One agreement focuses specifically on “vertically land[ing] large rockets on the Moon”, while the other more generally seeks to “advance technology needed to transfer propellant in orbit”, a feature that Starship’s utility would be crippled without. In this particular round of SAAs, they will be “non-reimbursable” – bureaucratic-speak for a collaboration where both sides pay their own way and no money is exchanged. SpaceX’s wins ultimately show that, although NASA proper all but refuses to acknowledge Starship, the many internal centers it is nothing without are increasingly happy to extend olive branches towards the company and its ambitious next-generation rocket.

Jul 30, 2019

NASA Selects Dozen U.S. Companies For Moon To Mars Partnerships

Posted by in categories: materials, space travel

NASA selects key commercial partnerships to further its new Moon to Mars strategy.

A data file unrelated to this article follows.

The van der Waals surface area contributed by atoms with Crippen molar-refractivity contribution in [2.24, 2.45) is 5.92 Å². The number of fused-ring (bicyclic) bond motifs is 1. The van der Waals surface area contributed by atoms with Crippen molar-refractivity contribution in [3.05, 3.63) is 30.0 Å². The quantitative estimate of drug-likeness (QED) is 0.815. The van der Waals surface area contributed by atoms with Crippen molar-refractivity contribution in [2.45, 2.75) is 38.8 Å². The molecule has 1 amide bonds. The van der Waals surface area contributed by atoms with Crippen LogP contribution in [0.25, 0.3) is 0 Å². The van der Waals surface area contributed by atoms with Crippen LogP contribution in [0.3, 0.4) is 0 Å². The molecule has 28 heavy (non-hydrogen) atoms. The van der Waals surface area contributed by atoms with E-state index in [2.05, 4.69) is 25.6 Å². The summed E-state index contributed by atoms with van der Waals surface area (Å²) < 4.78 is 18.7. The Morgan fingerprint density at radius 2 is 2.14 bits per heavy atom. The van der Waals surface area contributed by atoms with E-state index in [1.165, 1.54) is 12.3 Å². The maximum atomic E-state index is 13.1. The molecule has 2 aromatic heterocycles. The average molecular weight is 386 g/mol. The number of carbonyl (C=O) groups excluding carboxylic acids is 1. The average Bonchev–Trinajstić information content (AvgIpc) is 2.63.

Today, NASA announced it has selected 12 U.S. commercial companies for 19 partnerships in its crewed Moon to Mars efforts, which kicks off with a planned 2024 Artemis program crewed return to the lunar surface.

The selections entail six key areas for future development as well as a category for other exploration technologies. They are: advanced communications, navigation and avionics; entry, descent and landing; in-space manufacturing and assembly; advanced materials; power; and propulsion.

Continue reading “NASA Selects Dozen U.S. Companies For Moon To Mars Partnerships” »

Jul 30, 2019

NASA to help SpaceX, Blue Origin, and more develop technologies for Moon and Mars travel

Posted by in category: space travel

As NASA forges ahead to the Moon — and eventually to Mars — the agency is hoping to get some help from the commercial space industry. Today, NASA announced new partnerships with various aerospace organizations, aimed at advancing technologies related to landing on other planets, navigating the lunar surface, transferring propellant in space, and more — all of which could be critical for future missions.

Ten companies now hold a total of 19 partnerships with NASA through the agency’s Announcement of Collaborative Opportunity initiative, or ACO. In October, NASA put out a call for proposals from the industry, asking them to detail different technologies they’d like to develop through the program. Now, the companies that have been selected will be given expertise and resources from various NASA centers to help mature these space technologies — at no cost to the companies themselves.